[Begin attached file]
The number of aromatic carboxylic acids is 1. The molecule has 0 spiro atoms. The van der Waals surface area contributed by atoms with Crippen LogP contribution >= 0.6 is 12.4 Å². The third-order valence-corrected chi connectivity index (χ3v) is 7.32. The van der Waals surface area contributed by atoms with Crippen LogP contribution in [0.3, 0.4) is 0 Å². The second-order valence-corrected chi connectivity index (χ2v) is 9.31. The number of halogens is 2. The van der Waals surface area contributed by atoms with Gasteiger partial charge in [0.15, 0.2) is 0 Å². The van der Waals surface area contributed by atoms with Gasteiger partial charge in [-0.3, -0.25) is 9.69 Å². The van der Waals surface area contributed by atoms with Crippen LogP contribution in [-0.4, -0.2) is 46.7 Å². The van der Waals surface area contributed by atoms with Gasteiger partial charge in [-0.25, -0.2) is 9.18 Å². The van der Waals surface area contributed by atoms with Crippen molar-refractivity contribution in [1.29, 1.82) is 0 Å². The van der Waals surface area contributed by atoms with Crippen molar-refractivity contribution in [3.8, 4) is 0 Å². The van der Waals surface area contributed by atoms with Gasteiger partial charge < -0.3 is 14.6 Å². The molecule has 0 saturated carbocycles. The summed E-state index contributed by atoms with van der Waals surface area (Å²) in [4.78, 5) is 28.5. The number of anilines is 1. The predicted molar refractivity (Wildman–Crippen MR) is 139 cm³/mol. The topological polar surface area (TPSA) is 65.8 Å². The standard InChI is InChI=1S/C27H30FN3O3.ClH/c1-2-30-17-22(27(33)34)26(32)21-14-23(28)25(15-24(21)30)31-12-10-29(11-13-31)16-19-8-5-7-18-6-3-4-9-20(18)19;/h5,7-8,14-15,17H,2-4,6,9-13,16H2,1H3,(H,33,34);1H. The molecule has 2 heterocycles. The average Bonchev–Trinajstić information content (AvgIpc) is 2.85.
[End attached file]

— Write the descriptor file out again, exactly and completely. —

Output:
The number of aromatic carboxylic acids is 1. The molecule has 0 spiro atoms. The van der Waals surface area contributed by atoms with Crippen LogP contribution >= 0.6 is 12.4 Å². The third-order valence-corrected chi connectivity index (χ3v) is 7.32. The van der Waals surface area contributed by atoms with Crippen LogP contribution in [0.3, 0.4) is 0 Å². The second-order valence-corrected chi connectivity index (χ2v) is 9.31. The number of halogens is 2. The van der Waals surface area contributed by atoms with Gasteiger partial charge in [0.15, 0.2) is 0 Å². The van der Waals surface area contributed by atoms with Gasteiger partial charge in [-0.3, -0.25) is 9.69 Å². The van der Waals surface area contributed by atoms with Crippen LogP contribution in [-0.4, -0.2) is 46.7 Å². The van der Waals surface area contributed by atoms with Gasteiger partial charge in [-0.25, -0.2) is 9.18 Å². The van der Waals surface area contributed by atoms with Crippen molar-refractivity contribution in [1.29, 1.82) is 0 Å². The van der Waals surface area contributed by atoms with Crippen molar-refractivity contribution in [3.8, 4) is 0 Å². The van der Waals surface area contributed by atoms with Gasteiger partial charge < -0.3 is 14.6 Å². The molecule has 0 saturated carbocycles. The summed E-state index contributed by atoms with van der Waals surface area (Å²) in [4.78, 5) is 28.5. The number of anilines is 1. The predicted molar refractivity (Wildman–Crippen MR) is 139 cm³/mol. The topological polar surface area (TPSA) is 65.8 Å². The standard InChI is InChI=1S/C27H30FN3O3.ClH/c1-2-30-17-22(27(33)34)26(32)21-14-23(28)25(15-24(21)30)31-12-10-29(11-13-31)16-19-8-5-7-18-6-3-4-9-20(18)19;/h5,7-8,14-15,17H,2-4,6,9-13,16H2,1H3,(H,33,34);1H. The molecule has 2 heterocycles. The average Bonchev–Trinajstić information content (AvgIpc) is 2.85.